As I have read, sir; and the best of them too.

26

I,2,390

It was so, sir; for she had a green wit.

27

I,2,392

Most maculate thoughts, master, are masked under
such colours.

28

I,2,395

My father's wit and my mother's tongue, assist me!

29

I,2,398

If she be made of white and red,
Her faults will ne'er be known,
For blushing cheeks by faults are bred
And fears by pale white shown:
Then if she fear, or be to blame,
By this you shall not know,
For still her cheeks possess the same
Which native she doth owe.
A dangerous rhyme, master, against the reason of
white and red.

30

I,2,409

The world was very guilty of such a ballad some
three ages since: but I think now 'tis not to be
found; or, if it were, it would neither serve for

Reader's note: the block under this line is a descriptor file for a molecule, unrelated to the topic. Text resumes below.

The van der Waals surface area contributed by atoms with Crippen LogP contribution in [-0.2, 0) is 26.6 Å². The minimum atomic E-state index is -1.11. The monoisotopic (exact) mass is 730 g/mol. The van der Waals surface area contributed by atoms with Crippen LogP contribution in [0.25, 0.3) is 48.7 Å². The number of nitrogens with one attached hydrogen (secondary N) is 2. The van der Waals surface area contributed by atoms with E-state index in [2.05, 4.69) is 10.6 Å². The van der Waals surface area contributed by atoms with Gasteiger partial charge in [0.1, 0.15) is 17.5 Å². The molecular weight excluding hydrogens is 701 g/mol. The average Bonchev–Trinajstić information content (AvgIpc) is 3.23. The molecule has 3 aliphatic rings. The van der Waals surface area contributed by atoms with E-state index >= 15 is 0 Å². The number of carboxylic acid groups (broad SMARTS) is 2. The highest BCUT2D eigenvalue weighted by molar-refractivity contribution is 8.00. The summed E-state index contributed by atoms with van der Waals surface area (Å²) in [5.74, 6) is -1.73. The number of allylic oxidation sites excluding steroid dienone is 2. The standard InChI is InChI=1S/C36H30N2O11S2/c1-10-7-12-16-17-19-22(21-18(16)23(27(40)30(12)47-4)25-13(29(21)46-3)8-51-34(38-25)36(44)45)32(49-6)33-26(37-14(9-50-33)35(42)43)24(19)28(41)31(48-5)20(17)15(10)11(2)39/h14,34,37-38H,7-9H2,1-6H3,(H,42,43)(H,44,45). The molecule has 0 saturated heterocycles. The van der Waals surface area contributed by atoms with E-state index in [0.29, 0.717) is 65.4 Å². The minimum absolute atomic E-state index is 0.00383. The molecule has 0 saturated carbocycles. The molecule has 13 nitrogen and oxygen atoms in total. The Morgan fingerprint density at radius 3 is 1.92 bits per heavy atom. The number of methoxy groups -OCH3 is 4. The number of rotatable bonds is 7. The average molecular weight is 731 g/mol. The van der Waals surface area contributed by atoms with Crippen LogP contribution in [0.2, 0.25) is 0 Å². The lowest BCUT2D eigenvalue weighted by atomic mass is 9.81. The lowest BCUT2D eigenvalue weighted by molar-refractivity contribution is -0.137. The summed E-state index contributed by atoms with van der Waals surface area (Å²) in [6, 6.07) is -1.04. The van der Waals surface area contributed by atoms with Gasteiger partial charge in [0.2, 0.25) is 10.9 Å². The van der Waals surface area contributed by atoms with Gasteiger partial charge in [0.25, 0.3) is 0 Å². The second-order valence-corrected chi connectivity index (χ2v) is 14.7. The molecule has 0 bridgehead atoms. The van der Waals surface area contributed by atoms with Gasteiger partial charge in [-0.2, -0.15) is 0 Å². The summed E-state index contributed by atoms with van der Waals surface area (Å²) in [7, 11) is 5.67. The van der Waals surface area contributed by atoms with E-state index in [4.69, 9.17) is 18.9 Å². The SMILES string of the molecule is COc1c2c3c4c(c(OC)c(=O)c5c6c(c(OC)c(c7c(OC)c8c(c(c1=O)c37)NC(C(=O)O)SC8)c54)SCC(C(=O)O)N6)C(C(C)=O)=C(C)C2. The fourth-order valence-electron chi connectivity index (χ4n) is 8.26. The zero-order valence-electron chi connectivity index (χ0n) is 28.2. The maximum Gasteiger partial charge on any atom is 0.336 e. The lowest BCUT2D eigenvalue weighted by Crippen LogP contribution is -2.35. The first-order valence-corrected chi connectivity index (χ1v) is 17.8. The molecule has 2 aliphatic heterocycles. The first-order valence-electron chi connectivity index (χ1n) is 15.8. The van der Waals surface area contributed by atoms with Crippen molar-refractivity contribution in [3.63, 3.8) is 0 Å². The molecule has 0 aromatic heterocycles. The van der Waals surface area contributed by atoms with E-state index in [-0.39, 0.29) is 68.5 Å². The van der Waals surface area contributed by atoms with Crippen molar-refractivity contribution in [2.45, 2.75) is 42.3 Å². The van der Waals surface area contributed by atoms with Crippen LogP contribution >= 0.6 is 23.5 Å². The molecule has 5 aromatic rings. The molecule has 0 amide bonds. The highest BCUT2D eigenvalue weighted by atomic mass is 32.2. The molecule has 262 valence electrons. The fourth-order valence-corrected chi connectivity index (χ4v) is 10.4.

the writing nor the tune.

31

I,2,417

[Aside] To be whipped; and yet a better love than
my master.

32

I,2,420

And that's great marvel, loving a light wench.

33

I,2,422

Forbear till this company be past.

34

I,2,451

Come, you transgressing slave; away!

35

I,2,453

No, sir; that were fast and loose: thou shalt to prison.

36

I,2,456

What shall some see?

37

III,1,766

Concolinel.

38

III,1,771

Master, will you win your love with a French brawl?

39

III,1,773

No, my complete master: but to jig off a tune at
the tongue's end, canary to it with your feet, humour
it with turning up your eyelids, sigh a note and
sing a note, sometime through the throat, as if you
swallowed love with singing love, sometime through
the nose, as if you snuffed up love by smelling
love; with your hat penthouse-like o'er the shop of
your eyes; with your arms crossed on your thin-belly
doublet like a rabbit on a spit; or your hands in
your pocket like a man after the old painting; and
keep not too long in one tune, but a snip and away.